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  1. 2 points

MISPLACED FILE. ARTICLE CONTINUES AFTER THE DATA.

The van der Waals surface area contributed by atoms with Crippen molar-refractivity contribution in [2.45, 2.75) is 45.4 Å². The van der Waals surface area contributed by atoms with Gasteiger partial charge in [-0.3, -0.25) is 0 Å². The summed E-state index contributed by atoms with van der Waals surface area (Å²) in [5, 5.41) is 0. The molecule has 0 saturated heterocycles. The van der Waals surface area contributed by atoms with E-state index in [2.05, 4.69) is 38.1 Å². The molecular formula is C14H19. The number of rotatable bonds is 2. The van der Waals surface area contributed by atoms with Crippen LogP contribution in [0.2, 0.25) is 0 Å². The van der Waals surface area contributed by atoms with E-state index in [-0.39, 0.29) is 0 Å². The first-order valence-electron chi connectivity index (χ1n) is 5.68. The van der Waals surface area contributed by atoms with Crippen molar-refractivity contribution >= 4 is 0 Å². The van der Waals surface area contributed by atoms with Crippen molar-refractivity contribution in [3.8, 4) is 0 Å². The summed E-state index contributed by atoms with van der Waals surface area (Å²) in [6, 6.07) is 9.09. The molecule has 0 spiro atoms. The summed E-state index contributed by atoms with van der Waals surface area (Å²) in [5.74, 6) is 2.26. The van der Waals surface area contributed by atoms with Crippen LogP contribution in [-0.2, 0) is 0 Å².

Background: A permanent resident is given the privilege of living and working in the United States permanently. A person's permanent residence status will be conditional if it is based on a marriage that was less than two years old on the day they were given permanent residence. A person is also given conditional resident status on the day they are lawfully admitted to the United States on an immigrant visa (having been married less than two years and entering on a CR-1 Visa). A person's permanent resident status is conditional, because they must prove that they did not get married to evade the immigration laws of the United States. When to File: If you are filing jointly, the I-751 form must be filed within the 90 days just preceding the expiration date on your permanent residence card. This is the date that your conditional residence expires. Note that, despite the fact that you may see word "anniversary" used in a confusing way regarding the filing date for removal of conditions, your wedding date is completely irrelevant to determining the window of time during which you may file for removal of conditions. If you and your spouse are outside the United States on orders of the U.S. Government during the period in which the petition must be filed, you may file it within 90 days of your return to the United States. See the USCIS webpage for more specific instructions, and search the forum for stories of several people who have done this successfully. It is very important to file the I-751 within the correct window of time, and be sure not to file it before the 90-day window. If you file it too early, they will send your application back. You may file at any time during the 90 day window, but it is prudent to file fairly early in the window. If you fail to properly file the Form I-751 (Petition to Remove the Conditions on Residence) within the 90-day period before your second anniversary as a conditional resident, your conditional resident status will automatically be terminated and the USCIS will order removal proceedings against you. You will receive a notice from the USCIS telling you that you have failed to remove the conditions, and you will also receive a Notice to Appear at a hearing. At the hearing you may review and rebut the evidence against you. You are responsible for proving that you complied with the requirements (the USCIS is not responsible for proving that you did not comply with the requirements). The USCIS may send a reminder to file this petition on time, however you should not rely on this reminder -- postal delivery is never without faults. Not receiving the letter is not an excuse for filing late. The USCIS provides additional information here. Download the Following Forms: 1. I-751 The above form can be filled out on your computer and printed. Make sure you sign and date them as required. Anything you cannot fit by typing, you can handwrite (very neatly) in black ink in the blank instead. You should always verify the current forms at www.uscis.gov. Assembling the I-751 Package: Checklist Forms and Documents (follow these assembly instructions. All supporting documents must be in English or be translated as noted here.): 1. Payment as required by USCIS. Use a personal check so you can track the payment. Money Orders are also accepted. Read the Guide to Paying USCIS Immigration Fees. 2. Cover Sheet (example here) 3. Form I-751, Petition to Remove the Conditions on Residence (see example form) 4. Copy of the Green Card (Front and Back) for the person filing to remove conditions (and any K2 children) 5. Evidence of Bona fide Relationship (see below) Evidence of Your Bona fide Marital Relationship A crucial part of filing this form is that you present evidence of your bona fide marital relationship, as your removal of conditions is based upon your marriage. There are a variety of documentations that you may submit. While the USCIS instructions for the I-751 say that evidence should cover the entire period from your marriage up to the present date, there is no need to repeat evidence that you already submitted to them earlier. Many couples submit no evidence whatsoever covering the period before their first interview. In any case, it's helpful to concentrate on the evidence that has developed since they last interviewed you. You do not have to have all of the types listed below as proof of the relationship; supply as many as you like. If you are short on the documents that have both of your names listed on them you MAY include affidavits from people who know you as a couple (see examples), confirming your marital relationship -- note that they are not required. If you have very little documentary evidence, you may find affidavits helpful. Additionally, you will need to submit a copy of the green card of the person who is applying for removal of conditions. IF you have K-2 children who will also be filing for removal of conditions at the same time, you may include them and use only one form and only one fee for the form. On the "don't panic" front -- ultimately the burden of proof is on the CIS to show a fraudulent marriage. Even if CIS denies, the application can be renewed in front of an Immigration Judge (IJ) in Removal Proceedings -- and the IJ's tend to APPROVE those cases. ONLY SEND COPIES of evidence. The copies should be clear and all marks pertaining to filings, registration and/or government issuance should be clearly shown. Examples of documents showing a bona fide relationship (Submit COPIES only. Do not send originals): 1. A deed, showing co-ownership of your property or a lease agreement with both of your names on the lease. 2. Utility bills, credit card bills, and other types of bills which have both of your names on them. Since many utilities will only put a bill in one person's name, some bills in one name and other bills at the same address but in the other spouse's name serve the same purpose: showing your financial & social lives intermingled. 3. Copies of actual credit cards, health insurance cards, or other "joint" cards that you have together, showing same account number. 4. Car, health, or life insurance that has both of your names on the policy or the other spouse listed as the beneficiary. 5. 401K or other retirement plan with spouse listed as beneficiary (right to survivorship is the technical term) 6. Bank or stock accounts with both of your names on them. 7. A copy of your joint federal and state tax returns (including W-2's and other applicable Schedules and attachments). Sending an official tax transcript from the IRS (for Federal) is beneficial and often preferred as it reflects what was actually filed. 8. A car title or other titles to property showing joint ownership with your spouse. 9. Birth certificate of any children that have been born to your marriage. 10. Documentation of any vacations that you have taken, including flight itineraries, hotel bills, pictures of you together on vacation. 11. Other family pictures of you together. 12. Documentary proof showing evidence of your children together (Copy of Birth Certificate, photos, etc) 13. Copies of Christmas cards and other holiday cards addressed to you both Mailing the Packet & What to do While You Wait The I-751 form and accompanying documents are mailed to either the USCIS California or Vermont Service Centers (click here to see the filing location for your state) depending on your state of residence. (Use certified mail or priority mail with delivery confirmation, and write "Attention: I-751 petition to remove conditions of status" on the envelope under the address.) You will receive a notice of receipt for the form stating that "Your alien card is extended one year - employment and travel authorized". Keep the receipt with your green card. If by some chance you are not approved within a year you will want to make an InfoPass appointment to go to your Local Office to request an I-551 stamp in your passport. This does happen as it sometimes it takes over a year to be approved. After your NOA extension expires, this is your only evidence of legal status which you are required to have, by law. This happens occasionally, that a case takes over a year, but it's rare. Local Offices will not give an I-551 stamp if you have another type of evidence of status (ie, expired Green Card + extension letter). You may or may not be called for an interview after you submit this form. Procedures have been in flux for the past year or so regarding biometrics collections (fingerprints, and photo) and you may get a letter sending you to your DO or ASC for this service--this is not an interview. Simply follow the instructions that YOU receive from USCIS and don't worry too much about other people's situations. Yours is the one that counts for you. If you are selected for an interview, it will be at your local USCIS office, not at the service center. Most typically, you have already had a biometrics appointment before your notice of approval, and your new Green Card will be mailed to you. However, you should follow all directions received from USCIS. I-751 cases are generally completed in 6-12 months, currently. Once you receive the 10-year green card, it should be renewed every 10 years, if you do not become a U.S. citizen in the interim. Instructions for renewing your card are here: How Do I Renew My Permanent Resident Card (Green Card)? Note on Case #'s: The case number on the NOA1 is not linked to the USCIS case update site - you have to wait for the case number that comes with the biometrics letter.